Building a successful edtech program is much like building a ladder. Before you can climb that ladder, you need to have four stable legs. They are:
- Sound curriculum and content choices,
- Hardware that adapts to the curriculum and stands up to the rigors of students,
- Technical infrastructure and support to address your ongoing needs, and
- Effective professional development that empowers educators to transform learning.
All too often, however, schools don’t adequately build that stable foundation, and the result is their inability to climb the ladder. As recently as 2017, Project RED went so far as to quantify national averages for the typical investment in each of these areas. Along with some smaller areas such as wireless and datacenter, these areas combined equal $493/year per student:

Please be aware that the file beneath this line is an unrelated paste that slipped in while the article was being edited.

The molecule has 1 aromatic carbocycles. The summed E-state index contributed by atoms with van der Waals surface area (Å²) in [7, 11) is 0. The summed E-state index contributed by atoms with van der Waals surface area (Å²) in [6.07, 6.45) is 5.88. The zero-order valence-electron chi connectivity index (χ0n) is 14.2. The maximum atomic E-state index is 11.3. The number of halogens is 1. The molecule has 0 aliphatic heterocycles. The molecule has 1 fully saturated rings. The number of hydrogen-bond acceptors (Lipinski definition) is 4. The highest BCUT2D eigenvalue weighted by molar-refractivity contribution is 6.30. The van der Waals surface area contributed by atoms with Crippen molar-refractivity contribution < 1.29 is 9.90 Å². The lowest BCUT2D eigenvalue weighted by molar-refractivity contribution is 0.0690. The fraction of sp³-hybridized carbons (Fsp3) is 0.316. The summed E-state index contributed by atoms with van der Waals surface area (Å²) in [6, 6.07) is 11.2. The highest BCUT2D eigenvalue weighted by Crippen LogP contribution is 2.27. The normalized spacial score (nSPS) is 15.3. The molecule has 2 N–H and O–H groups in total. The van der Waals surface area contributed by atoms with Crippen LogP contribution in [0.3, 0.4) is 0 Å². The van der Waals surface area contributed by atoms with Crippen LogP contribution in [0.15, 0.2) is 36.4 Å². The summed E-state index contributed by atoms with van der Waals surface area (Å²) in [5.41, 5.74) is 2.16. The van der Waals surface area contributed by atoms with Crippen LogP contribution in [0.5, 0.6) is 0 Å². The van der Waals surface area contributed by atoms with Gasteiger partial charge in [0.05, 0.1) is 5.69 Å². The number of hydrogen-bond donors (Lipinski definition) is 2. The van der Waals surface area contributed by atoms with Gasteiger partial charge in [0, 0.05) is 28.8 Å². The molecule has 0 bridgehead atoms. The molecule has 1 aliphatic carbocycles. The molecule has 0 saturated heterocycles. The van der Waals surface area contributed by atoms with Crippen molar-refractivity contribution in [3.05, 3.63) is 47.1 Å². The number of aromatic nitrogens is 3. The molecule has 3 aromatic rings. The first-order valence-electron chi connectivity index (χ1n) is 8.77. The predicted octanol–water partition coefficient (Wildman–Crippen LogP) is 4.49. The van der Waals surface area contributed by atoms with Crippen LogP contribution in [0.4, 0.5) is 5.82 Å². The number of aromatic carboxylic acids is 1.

- Hardware: $118/year per student
- Technical Support: $75/year per student
- Software and Digital Content: $128/year per student
- Professional Development: $133/year per student
Now, more than ever, schools are scrambling to equip students with devices for remote instruction, but have no accurate or objective method to track if remote learning is actually happening. Merely being logged into a Zoom classroom doesn’t mean a child is paying attention.
There’s an old adage that reads, “If you can’t measure it, you can’t manage it.” Representing 25% of the annual spend for most schools’ technology and curriculum budgets, software and digital content represents an area that, for the most part, school officials have been traditionally unable to measure if resources are used, and exactly how much they’re used, if at all. But mere reliance on “engagements”, “hits” or “click-throughs” as many companies have tried, fails to give edtech leaders the data they need to measure fidelity of their efforts.